Wives (and solicitors) beware

January 2012

A case in the Court of Appeal last week has highlighted the difficult position that a wife finds herself in when asked to sign a mortgage over her home to secure money solely for her husband’s benefit. The case was also a warning for solicitors. Mrs Padden’s solicitor in Bristol had simply advised her “don’t sign it”. Nonetheless she went ahead and signed because her husband needed the money to pay back to people he had defrauded in his business. He said that this would keep him out of prison. Needless to say he was prosecuted and still went to prison and the mortgage wasn’t paid and Mrs Padden and her children lost their home. She then sued her solicitor.

Although Mrs Padden had signed the mortgage against her solicitor’s advice she nonetheless sued him for not giving her adequate advice. The first Judge in the Bristol County Court threw out her case straight away but three senior Judges in the Court of Appeal decided that the solicitor should have gone further to get Mrs Padden to question the circumstances she found herself in, in more detail. The Court said: “A solicitor ought to have emphasised to the wife the desirability of explaining why she was prepared to put her home and assets at severe risk merely to protect a husband who had turned out to be a fraudster.”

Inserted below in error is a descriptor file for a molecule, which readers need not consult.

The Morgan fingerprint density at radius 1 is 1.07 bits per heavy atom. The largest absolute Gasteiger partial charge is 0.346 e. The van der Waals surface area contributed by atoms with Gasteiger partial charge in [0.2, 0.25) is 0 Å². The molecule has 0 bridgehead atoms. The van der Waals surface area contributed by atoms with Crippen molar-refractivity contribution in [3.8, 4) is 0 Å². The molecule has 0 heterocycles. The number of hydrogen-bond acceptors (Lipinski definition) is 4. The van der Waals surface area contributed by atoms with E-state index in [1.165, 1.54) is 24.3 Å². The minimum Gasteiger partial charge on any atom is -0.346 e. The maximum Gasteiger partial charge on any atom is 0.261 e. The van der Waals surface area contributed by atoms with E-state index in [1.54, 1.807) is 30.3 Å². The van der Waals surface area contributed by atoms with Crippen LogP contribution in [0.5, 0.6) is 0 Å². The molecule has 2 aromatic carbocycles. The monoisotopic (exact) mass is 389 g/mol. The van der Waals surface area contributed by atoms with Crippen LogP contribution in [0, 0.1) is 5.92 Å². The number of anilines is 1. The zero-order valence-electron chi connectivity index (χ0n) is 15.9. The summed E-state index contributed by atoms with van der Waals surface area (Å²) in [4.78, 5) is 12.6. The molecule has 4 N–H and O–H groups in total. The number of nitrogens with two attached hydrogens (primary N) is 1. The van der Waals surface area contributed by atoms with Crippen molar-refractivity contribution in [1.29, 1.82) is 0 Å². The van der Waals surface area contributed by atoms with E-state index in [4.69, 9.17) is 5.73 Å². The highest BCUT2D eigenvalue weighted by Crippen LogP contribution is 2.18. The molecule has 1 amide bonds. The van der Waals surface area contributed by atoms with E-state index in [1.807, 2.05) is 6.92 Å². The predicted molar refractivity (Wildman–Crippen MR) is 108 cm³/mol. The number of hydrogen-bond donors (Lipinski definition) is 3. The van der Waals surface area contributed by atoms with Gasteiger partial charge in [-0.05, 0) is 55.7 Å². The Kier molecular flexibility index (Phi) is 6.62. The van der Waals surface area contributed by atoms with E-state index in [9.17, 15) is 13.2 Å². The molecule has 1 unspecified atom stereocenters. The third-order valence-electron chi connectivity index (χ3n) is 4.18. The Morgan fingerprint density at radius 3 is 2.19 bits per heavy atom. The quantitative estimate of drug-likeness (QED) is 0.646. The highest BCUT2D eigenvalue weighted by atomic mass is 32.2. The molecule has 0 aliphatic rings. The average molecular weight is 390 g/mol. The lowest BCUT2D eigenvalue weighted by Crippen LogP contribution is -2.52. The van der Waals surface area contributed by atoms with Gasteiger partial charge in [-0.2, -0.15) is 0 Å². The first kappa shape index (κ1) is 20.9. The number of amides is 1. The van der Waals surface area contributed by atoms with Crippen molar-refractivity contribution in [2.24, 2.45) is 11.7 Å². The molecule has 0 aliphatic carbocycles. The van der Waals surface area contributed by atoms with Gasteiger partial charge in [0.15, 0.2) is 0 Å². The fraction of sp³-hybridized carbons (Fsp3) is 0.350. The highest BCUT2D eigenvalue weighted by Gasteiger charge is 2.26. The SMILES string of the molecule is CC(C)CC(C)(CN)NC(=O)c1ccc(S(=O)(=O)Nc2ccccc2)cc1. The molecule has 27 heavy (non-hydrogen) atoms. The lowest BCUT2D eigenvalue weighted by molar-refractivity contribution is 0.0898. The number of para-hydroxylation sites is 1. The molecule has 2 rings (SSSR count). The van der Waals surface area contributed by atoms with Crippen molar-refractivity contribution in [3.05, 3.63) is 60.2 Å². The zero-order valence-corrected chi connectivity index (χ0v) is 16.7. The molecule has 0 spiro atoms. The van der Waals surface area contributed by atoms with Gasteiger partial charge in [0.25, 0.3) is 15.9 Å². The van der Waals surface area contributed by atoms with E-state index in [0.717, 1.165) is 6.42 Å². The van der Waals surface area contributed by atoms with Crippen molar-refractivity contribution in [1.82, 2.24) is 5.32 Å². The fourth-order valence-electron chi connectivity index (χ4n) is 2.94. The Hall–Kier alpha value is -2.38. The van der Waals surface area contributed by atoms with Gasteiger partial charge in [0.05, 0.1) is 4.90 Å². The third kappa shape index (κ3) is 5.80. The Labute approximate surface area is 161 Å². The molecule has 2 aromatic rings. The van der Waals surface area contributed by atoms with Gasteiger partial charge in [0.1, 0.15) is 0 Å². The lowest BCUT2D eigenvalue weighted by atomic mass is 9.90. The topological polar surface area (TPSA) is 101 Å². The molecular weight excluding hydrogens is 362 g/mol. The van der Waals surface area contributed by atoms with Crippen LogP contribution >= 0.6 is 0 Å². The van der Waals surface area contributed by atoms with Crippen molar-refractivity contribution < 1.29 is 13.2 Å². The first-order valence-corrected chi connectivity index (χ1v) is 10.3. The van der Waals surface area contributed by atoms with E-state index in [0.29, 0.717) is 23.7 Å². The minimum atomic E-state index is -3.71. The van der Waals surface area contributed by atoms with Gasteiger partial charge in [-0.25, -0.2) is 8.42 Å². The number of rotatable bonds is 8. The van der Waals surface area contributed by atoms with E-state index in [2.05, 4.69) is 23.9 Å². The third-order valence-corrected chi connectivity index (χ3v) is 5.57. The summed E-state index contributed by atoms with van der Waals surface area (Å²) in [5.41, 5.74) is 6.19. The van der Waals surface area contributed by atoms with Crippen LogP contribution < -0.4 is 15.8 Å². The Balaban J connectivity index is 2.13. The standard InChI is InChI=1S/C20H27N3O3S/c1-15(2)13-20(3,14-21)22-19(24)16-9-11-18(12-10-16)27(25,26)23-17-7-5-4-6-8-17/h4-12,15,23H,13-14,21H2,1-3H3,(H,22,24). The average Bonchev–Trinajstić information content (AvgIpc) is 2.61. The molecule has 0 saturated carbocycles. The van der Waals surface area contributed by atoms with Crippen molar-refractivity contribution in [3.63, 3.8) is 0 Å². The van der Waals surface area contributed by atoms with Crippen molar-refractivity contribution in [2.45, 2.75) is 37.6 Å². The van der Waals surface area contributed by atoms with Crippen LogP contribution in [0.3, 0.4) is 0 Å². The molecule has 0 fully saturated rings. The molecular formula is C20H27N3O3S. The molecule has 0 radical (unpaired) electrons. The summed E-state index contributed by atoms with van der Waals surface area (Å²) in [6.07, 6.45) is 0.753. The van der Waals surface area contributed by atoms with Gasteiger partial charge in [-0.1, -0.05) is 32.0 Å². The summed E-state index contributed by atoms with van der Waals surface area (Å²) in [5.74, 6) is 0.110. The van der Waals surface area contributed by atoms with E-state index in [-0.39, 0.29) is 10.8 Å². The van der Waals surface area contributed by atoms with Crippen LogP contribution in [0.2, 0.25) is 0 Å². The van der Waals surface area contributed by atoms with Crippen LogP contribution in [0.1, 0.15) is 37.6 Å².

The Court felt that the solicitor should have advised Mrs Padden to question her circumstances more closely, to get more details about her husband’s activities and, presumably, to question whether she really did want to stick by him given that, once all the facts were known, he was almost certainly going to go to prison anyway.

The case highlights what a difficult position women find themselves in when they want to stand by their husband but put their own future, and that of their children, at risk. At Brain Chase Coles a solicitor dealing with the conveyancing would have put Mrs Padden in touch with one of our specialist family lawyers to discuss her circumstances and options in more detail to be better informed before she made her decision.